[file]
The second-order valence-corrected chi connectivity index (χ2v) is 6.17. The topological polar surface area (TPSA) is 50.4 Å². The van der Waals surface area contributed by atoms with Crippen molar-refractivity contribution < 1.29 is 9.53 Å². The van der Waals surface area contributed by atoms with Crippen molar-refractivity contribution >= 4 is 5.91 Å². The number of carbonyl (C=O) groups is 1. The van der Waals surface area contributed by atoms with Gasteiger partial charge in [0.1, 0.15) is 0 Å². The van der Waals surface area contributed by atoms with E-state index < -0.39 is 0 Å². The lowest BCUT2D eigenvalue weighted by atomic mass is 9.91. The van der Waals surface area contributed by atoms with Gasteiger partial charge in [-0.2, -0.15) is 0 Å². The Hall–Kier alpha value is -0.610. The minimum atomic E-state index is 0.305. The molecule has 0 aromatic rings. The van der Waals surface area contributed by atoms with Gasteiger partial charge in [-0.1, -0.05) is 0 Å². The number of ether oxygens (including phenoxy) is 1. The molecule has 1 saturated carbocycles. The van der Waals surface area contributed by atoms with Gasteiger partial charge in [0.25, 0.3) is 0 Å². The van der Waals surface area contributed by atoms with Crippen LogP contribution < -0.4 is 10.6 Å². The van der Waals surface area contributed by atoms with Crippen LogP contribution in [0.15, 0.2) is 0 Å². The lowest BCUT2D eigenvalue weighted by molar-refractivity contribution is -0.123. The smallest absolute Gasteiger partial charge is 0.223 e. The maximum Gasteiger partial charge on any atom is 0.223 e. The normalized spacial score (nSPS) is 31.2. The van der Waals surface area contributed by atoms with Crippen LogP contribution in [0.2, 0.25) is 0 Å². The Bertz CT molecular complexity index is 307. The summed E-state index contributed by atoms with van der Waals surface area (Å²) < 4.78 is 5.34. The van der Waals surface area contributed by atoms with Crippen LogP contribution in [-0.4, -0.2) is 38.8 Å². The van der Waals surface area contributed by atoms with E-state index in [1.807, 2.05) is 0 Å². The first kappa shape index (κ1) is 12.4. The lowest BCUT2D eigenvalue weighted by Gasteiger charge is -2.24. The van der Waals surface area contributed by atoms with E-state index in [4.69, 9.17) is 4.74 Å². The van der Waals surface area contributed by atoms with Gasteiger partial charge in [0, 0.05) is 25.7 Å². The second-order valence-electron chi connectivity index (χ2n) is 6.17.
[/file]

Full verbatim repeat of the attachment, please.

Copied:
The second-order valence-corrected chi connectivity index (χ2v) is 6.17. The topological polar surface area (TPSA) is 50.4 Å². The van der Waals surface area contributed by atoms with Crippen molar-refractivity contribution < 1.29 is 9.53 Å². The van der Waals surface area contributed by atoms with Crippen molar-refractivity contribution >= 4 is 5.91 Å². The number of carbonyl (C=O) groups is 1. The van der Waals surface area contributed by atoms with Gasteiger partial charge in [0.1, 0.15) is 0 Å². The van der Waals surface area contributed by atoms with E-state index < -0.39 is 0 Å². The lowest BCUT2D eigenvalue weighted by atomic mass is 9.91. The van der Waals surface area contributed by atoms with Gasteiger partial charge in [-0.2, -0.15) is 0 Å². The Hall–Kier alpha value is -0.610. The minimum atomic E-state index is 0.305. The molecule has 0 aromatic rings. The van der Waals surface area contributed by atoms with Gasteiger partial charge in [-0.1, -0.05) is 0 Å². The number of ether oxygens (including phenoxy) is 1. The molecule has 1 saturated carbocycles. The van der Waals surface area contributed by atoms with Gasteiger partial charge in [0.25, 0.3) is 0 Å². The van der Waals surface area contributed by atoms with Crippen LogP contribution < -0.4 is 10.6 Å². The van der Waals surface area contributed by atoms with Crippen LogP contribution in [0.15, 0.2) is 0 Å². The lowest BCUT2D eigenvalue weighted by molar-refractivity contribution is -0.123. The smallest absolute Gasteiger partial charge is 0.223 e. The maximum Gasteiger partial charge on any atom is 0.223 e. The normalized spacial score (nSPS) is 31.2. The van der Waals surface area contributed by atoms with Crippen LogP contribution in [0.2, 0.25) is 0 Å². The Bertz CT molecular complexity index is 307. The summed E-state index contributed by atoms with van der Waals surface area (Å²) < 4.78 is 5.34. The van der Waals surface area contributed by atoms with Crippen LogP contribution in [-0.4, -0.2) is 38.8 Å². The van der Waals surface area contributed by atoms with E-state index in [1.807, 2.05) is 0 Å². The first kappa shape index (κ1) is 12.4. The lowest BCUT2D eigenvalue weighted by Gasteiger charge is -2.24. The van der Waals surface area contributed by atoms with E-state index in [4.69, 9.17) is 4.74 Å². The van der Waals surface area contributed by atoms with Gasteiger partial charge in [0, 0.05) is 25.7 Å². The second-order valence-electron chi connectivity index (χ2n) is 6.17.